UC Berkeley launches politics, philosophy, law minor

Photo of UC Berkeley campus
Ireland Wagner/File
The politics, philosophy and law minor program at UC Berkeley was recently launched by Christopher Kutz, campus professor of law. According to Kutz, students must apply to the minor, and applications are currently open.

Related Posts

UC Berkeley launched the politics, philosophy and law, or PPL, minor program, which aims to provide students with close academic support and foster a community dedicated to thinking about questions of justice.

The program, which is offered through undergraduate and interdisciplinary studies in the College of Letters and Science, will connect students with attentive mentoring. These resources are often hard to find at a large university, according to Christopher Kutz, campus C. William Maxeiner distinguished professor of law, who created the minor.

Kutz started developing PPL last year when he realized that many of the undergraduates he taught were passionate about political philosophy but did not have a degree program to support them or adequate training to express their ideas through writing.

“If I can help a student shape what they do in the course of their education, about how their classes will fit together and guide them towards a capstone writing project, then I think they’ll also come out feeling like they really did something,” Kutz said.

Bob Jacobsen, dean of the division of undergraduate studies in the College of Letters and Science, also supported the creation of the minor, noting that it will push students to think and write about the roles of ethics and justice in society.

Over the natural course of people’s lifetimes, they advance from beginners to experts, answering the “how” and later “what” questions, Jacobsen said in an email. However, true experts are defined by their ability to integrate other fields into their own practice and tackle the critical “why” questions, which this minor intends to do, according to Jacobsen.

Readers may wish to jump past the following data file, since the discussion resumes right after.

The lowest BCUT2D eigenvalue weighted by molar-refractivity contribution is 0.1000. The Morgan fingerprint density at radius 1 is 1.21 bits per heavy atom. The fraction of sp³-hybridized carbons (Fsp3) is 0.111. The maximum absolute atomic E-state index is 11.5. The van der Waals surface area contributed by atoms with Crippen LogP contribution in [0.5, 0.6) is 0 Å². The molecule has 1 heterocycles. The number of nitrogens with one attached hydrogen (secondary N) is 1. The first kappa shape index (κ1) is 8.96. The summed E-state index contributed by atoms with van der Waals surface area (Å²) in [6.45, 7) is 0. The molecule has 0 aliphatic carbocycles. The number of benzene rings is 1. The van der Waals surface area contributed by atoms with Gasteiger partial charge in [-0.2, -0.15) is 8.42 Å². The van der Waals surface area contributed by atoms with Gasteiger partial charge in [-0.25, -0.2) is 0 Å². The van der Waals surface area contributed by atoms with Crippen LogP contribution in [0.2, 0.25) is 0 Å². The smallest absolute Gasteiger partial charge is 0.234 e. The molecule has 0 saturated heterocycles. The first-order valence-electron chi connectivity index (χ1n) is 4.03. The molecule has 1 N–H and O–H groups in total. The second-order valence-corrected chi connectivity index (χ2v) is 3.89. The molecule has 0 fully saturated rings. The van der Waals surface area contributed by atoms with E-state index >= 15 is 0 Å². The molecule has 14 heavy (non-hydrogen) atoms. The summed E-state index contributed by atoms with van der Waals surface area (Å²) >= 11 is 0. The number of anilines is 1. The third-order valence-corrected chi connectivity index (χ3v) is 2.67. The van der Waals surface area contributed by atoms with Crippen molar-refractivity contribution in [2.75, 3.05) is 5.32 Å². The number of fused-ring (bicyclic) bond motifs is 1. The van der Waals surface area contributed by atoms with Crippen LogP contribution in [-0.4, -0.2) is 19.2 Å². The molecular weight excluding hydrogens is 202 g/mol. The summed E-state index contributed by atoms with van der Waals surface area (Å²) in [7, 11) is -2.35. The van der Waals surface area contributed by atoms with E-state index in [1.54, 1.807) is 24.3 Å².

While students previously could take related courses independently, Kutz said he wanted to make it easier for them to find classes, connect with faculty and demonstrate their learning through a degree.

He noted that it is not intended to be a prelaw program but rather one that would allow all students to explore a wide range of interests regardless of their professional aspirations.

“We’re really eager to have a really wide variety of students,” Kutz said. “Really, any student with an intellectual interest with this material and a desire to have a life that’s engaged with questions of justice.”

Students will have to apply to the minor, and applications are currently open with no set deadline, according to Kutz.

Once accepted, students will take classes offered through the legal studies, philosophy, political economy or political science departments. They are also required to take a writing-intensive seminar or discussion and complete a writing project as their senior thesis.

Kutz said he hopes students take from the program a strong community of like-minded colleagues and alumni.

Emma Taila is a general assignment reporter. Contact her at [email protected] and follow her on Twitter at @emmataila